The impact of poor governance

Over the last few years HMRC’s powers have increased with the introduction of new information and data gathering powers and with the greater use of technology to identify those people and organisations who are understating and underpaying their tax liability.

As well as receiving information from overseas tax authorities, HMRC’s Connect Computer System, which is essentially a supercomputer, draws huge amounts of data and information from numerous sources including tax records, online platforms, social media information, government departments and websites, bank data and web browsing information to build up a complex ‘tax picture’ on organisations and individuals.

With such a rich source of data HMRC have the ability to evaluate and determine if there are inconsistencies in the tax information which is declared as part of return filings.

We are already seeing an increase in enquiries from HMRC covering a number of areas from enquiries on transactions, employer compliance checks, to R&D claims - where HMRC have clearly stated they are enhancing their compliance checks to prevent abuse of the relief.

Those organisations that have received HMRC enquiries over the last couple of years which lead to adjustments, enter into tax planning schemes or take a more aggressive approach to minimising their tax are generally considered to be of higher risk from a tax authority perspective.

Where an enquiry is opened this will typically lead to additional management time being required to justify to HMRC the tax positions taken. If HMRC are successful at arguing that tax adjustments are required then this could lead to the organisation suffering penalties and late payment interest.

What should I do now?

As all organisations are different and dynamic unfortunately there is not a ‘one size fits all’ approach to managing tax risk and the development of robust processes and controls. However, from our experience, here are few example areas for consideration to ensure your processes and controls are robust:

  • Do you have a process in place to identify changes in the tax regime or tax authority interpretation that are relevant to your organisation?
  • What systems are used to manage your tax compliance obligations and is the output provided ‘fit for purpose’ or does it require significant manual manipulation?
  • How robust are your accounting and tax processes and procedures and where are the risk areas if the finance team is operating from home or remotely?
  • What training are the staff involved with taxes given? How often is their knowledge refreshed / kept up to date?
  • Who has review and sign-off responsibilities for tax returns to ensure that the numbers to be submitted are accurate and that any payment due is made on time?
  • What links are in place with the commercial teams that develop new products or win new business to ensure that new sources of revenue are treated correctly for tax purposes?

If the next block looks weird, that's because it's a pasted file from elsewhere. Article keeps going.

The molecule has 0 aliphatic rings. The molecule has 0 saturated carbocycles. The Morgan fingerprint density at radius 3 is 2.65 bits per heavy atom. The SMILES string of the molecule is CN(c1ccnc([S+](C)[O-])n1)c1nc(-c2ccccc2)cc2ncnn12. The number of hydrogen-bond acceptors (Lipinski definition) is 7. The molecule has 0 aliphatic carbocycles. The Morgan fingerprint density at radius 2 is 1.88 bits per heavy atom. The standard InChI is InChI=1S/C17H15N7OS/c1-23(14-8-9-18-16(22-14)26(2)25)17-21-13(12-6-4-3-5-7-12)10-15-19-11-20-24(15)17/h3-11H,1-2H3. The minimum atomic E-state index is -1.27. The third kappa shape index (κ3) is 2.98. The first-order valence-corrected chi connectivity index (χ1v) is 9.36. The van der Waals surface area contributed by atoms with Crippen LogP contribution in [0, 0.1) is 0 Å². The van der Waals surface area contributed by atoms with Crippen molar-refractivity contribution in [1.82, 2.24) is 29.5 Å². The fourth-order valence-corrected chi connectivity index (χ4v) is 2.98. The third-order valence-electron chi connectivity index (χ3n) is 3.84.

• Is remote or international working increasing your organisation’s vulnerability to cyber-crime?
  • New overseas activities can commonly lead to unexpected tax consequences. What processes are in place to consider the corporate tax, VAT, duty and employment tax implications of undertaking activities abroad? This review should ideally be undertaken before the activities commence.

Clearly, these are just examples and in order to get a good overview of the tax risk areas across your organisation - a more thorough and detailed review is required.

A starting point is to consider the main tax areas of your organisation (these are typically corporate tax, VAT, employment tax and international matters) and to undertake a high level tax risk review of these areas. This can be done by way of a manual review or by the use of a technology tool, such as a Tax Integrity Scorecard, to provide an assessment of the level of tax risk from low - high in each tax area.

Take part in our scorecard

Tax Integrity Scorecard

We have developed a Tax Integrity Scorecard which can be used for this purpose. It can help businesses understand their UK tax risks and assist them in prioritising where to focus their resources to guard against unexpected tax costs, adverse publicity and to improve tax process efficiencies.

Use our free Tax Integrity Scorecard now. The questions only take a few minutes to complete and once completed you will receive a PDF report highlighting the level of risk in each tax area. These risk areas can then be proactively considered and further investigated by the business as the foundation for a tax governance review.

The theme of this article was first published by Global Banking & Finance Review.

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Simon Crookston
Simon Crookston
Partner, Corporate Tax